Unmanned aircraft have proved their usefulness and reliability in the war zones of Afghanistan and Iraq. Now the pressure’s on to allow them in the skies over the United States.
The Federal Aviation Administration has been asked to issue flying rights for a range of pilotless planes to carry out civilian and law-enforcement functions but has been hesitant to act. Officials are worried that they might plow into airliners, cargo planes and corporate jets that zoom around at high altitudes, or helicopters and hot air balloons that fly as low as a few hundred feet off the ground.
On top of that, these pilotless aircraft come in a variety of sizes. Some are as big as a small airliner, others the size of a backpack. The tiniest are small enough to fly through a house window.
The obvious risks have not deterred the civilian demand for pilotless planes. Tornado researchers want to send them into storms to gather data. Energy companies want to use them to monitor pipelines. State police hope to send them up to capture images of speeding cars’ license plates. Local police envision using them to track fleeing suspects.
Like many robots, the planes have advantages over humans for jobs that are dirty, dangerous or dull. And the planes often cost less than piloted aircraft and can stay aloft far longer.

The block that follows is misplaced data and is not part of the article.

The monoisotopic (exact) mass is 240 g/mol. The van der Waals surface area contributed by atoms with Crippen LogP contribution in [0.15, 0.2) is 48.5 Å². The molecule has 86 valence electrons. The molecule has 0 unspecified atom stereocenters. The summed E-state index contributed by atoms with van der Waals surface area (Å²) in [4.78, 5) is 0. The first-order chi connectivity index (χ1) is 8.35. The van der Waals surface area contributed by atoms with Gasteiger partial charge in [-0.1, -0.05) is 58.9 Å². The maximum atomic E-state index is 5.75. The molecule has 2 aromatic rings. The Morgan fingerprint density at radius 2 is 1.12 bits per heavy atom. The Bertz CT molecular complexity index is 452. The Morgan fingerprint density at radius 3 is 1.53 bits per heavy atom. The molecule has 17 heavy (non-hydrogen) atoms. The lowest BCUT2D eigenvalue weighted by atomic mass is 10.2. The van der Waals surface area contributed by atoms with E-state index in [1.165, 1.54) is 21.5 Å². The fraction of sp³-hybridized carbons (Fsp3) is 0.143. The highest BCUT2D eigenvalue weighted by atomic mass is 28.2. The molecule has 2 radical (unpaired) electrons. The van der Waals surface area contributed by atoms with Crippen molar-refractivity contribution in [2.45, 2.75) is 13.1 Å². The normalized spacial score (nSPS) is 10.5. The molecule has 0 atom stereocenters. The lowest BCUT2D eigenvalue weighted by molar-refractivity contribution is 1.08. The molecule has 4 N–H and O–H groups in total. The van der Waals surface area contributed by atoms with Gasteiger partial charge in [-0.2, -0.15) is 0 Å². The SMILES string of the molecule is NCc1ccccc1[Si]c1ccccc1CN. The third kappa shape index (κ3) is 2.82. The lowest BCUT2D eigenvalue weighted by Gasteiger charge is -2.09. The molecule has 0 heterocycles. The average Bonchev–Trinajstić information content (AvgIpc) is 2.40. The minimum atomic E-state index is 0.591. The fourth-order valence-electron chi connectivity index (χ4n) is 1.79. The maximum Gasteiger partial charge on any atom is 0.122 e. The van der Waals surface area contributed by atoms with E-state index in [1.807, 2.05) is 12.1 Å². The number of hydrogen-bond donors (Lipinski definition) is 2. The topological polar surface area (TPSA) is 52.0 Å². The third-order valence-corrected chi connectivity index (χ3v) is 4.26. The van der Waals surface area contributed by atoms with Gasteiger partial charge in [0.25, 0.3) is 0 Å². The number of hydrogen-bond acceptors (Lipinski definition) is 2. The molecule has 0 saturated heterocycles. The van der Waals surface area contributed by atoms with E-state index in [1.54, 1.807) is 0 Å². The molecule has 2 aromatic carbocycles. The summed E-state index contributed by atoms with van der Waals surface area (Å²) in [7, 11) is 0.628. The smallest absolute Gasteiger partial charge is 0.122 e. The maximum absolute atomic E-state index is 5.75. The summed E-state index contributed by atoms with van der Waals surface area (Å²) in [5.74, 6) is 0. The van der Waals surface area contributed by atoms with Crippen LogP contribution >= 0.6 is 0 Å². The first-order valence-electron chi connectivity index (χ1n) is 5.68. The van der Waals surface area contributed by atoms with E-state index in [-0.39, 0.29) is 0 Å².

“There is a tremendous pressure and need to fly unmanned aircraft in (civilian) airspace,” Hank Krakowski, FAA’s head of air traffic operations, told European aviation officials recently. “We are having constant conversations and discussions, particularly with the Department of Defense and the Department of Homeland Security, to figure out how we can do this safely with all these different sizes of vehicles.”
There are two types of unmanned planes: Drones, which are automated planes programmed to fly a particular mission, and aircraft that are remotely controlled by someone on the ground, sometimes from thousands of miles away.
Last year, the FAA promised defense officials it would have a plan this year. The agency, which has worked on this issue since 2006, has reams of safety regulations that govern every aspect of civilian aviation but is just beginning to write regulations for unmanned aircraft.
“I think industry and some of the operators are frustrated that we’re not moving fast enough, but safety is first,” Krakowski said in an interview. “This isn’t Afghanistan. This isn’t Iraq. This is a part of the world that has a lot of light airplanes flying around, a lot of business jets.”
Source: Joan Lowy forYahoo! AP News
Unmanned aircraft have proved their usefulness and reliability in the war zones of Afghanistan and…
by Tactical-Life.com / Jun 14, 2010